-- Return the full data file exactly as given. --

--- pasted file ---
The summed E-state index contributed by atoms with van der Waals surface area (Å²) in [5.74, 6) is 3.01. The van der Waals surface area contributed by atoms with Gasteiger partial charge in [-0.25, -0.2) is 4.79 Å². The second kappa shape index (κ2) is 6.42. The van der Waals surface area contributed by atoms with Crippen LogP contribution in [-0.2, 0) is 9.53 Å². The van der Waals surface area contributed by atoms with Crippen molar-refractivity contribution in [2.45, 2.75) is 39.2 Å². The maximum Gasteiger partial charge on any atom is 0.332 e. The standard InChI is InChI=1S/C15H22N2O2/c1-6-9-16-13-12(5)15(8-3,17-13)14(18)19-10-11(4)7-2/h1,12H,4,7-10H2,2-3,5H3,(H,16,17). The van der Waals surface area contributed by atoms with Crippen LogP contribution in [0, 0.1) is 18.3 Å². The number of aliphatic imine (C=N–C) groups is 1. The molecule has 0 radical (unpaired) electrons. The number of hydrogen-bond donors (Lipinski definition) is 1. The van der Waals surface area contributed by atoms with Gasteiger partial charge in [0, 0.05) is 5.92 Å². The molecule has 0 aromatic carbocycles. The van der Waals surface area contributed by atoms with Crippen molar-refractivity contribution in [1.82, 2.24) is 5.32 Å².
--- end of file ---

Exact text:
The summed E-state index contributed by atoms with van der Waals surface area (Å²) in [5.74, 6) is 3.01. The van der Waals surface area contributed by atoms with Gasteiger partial charge in [-0.25, -0.2) is 4.79 Å². The second kappa shape index (κ2) is 6.42. The van der Waals surface area contributed by atoms with Crippen LogP contribution in [-0.2, 0) is 9.53 Å². The van der Waals surface area contributed by atoms with Crippen molar-refractivity contribution in [2.45, 2.75) is 39.2 Å². The maximum Gasteiger partial charge on any atom is 0.332 e. The standard InChI is InChI=1S/C15H22N2O2/c1-6-9-16-13-12(5)15(8-3,17-13)14(18)19-10-11(4)7-2/h1,12H,4,7-10H2,2-3,5H3,(H,16,17). The van der Waals surface area contributed by atoms with Crippen LogP contribution in [0, 0.1) is 18.3 Å². The number of aliphatic imine (C=N–C) groups is 1. The molecule has 0 radical (unpaired) electrons. The number of hydrogen-bond donors (Lipinski definition) is 1. The van der Waals surface area contributed by atoms with Gasteiger partial charge in [0, 0.05) is 5.92 Å². The molecule has 0 aromatic carbocycles. The van der Waals surface area contributed by atoms with Crippen molar-refractivity contribution in [1.82, 2.24) is 5.32 Å².